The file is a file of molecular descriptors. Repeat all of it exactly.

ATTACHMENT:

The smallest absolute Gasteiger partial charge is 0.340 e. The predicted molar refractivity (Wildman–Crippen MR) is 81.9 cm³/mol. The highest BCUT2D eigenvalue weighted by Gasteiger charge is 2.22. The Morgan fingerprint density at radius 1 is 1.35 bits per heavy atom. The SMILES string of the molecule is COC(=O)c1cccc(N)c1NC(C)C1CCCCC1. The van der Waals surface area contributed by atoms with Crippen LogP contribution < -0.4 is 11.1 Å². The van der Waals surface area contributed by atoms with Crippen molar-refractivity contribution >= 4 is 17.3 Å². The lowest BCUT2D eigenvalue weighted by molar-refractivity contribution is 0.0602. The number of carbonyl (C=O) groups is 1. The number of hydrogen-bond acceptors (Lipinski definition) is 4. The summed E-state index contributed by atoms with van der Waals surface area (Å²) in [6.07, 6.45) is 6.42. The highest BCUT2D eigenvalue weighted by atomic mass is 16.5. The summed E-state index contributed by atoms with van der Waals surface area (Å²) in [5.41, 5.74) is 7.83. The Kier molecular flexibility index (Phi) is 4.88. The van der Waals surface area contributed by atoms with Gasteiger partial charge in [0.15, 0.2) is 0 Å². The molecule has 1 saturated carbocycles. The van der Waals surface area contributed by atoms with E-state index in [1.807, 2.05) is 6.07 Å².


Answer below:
The smallest absolute Gasteiger partial charge is 0.340 e. The predicted molar refractivity (Wildman–Crippen MR) is 81.9 cm³/mol. The highest BCUT2D eigenvalue weighted by Gasteiger charge is 2.22. The Morgan fingerprint density at radius 1 is 1.35 bits per heavy atom. The SMILES string of the molecule is COC(=O)c1cccc(N)c1NC(C)C1CCCCC1. The van der Waals surface area contributed by atoms with Crippen LogP contribution < -0.4 is 11.1 Å². The van der Waals surface area contributed by atoms with Crippen molar-refractivity contribution >= 4 is 17.3 Å². The lowest BCUT2D eigenvalue weighted by molar-refractivity contribution is 0.0602. The number of carbonyl (C=O) groups is 1. The number of hydrogen-bond acceptors (Lipinski definition) is 4. The summed E-state index contributed by atoms with van der Waals surface area (Å²) in [6.07, 6.45) is 6.42. The highest BCUT2D eigenvalue weighted by atomic mass is 16.5. The summed E-state index contributed by atoms with van der Waals surface area (Å²) in [5.41, 5.74) is 7.83. The Kier molecular flexibility index (Phi) is 4.88. The van der Waals surface area contributed by atoms with Gasteiger partial charge in [0.15, 0.2) is 0 Å². The molecule has 1 saturated carbocycles. The van der Waals surface area contributed by atoms with E-state index in [1.807, 2.05) is 6.07 Å².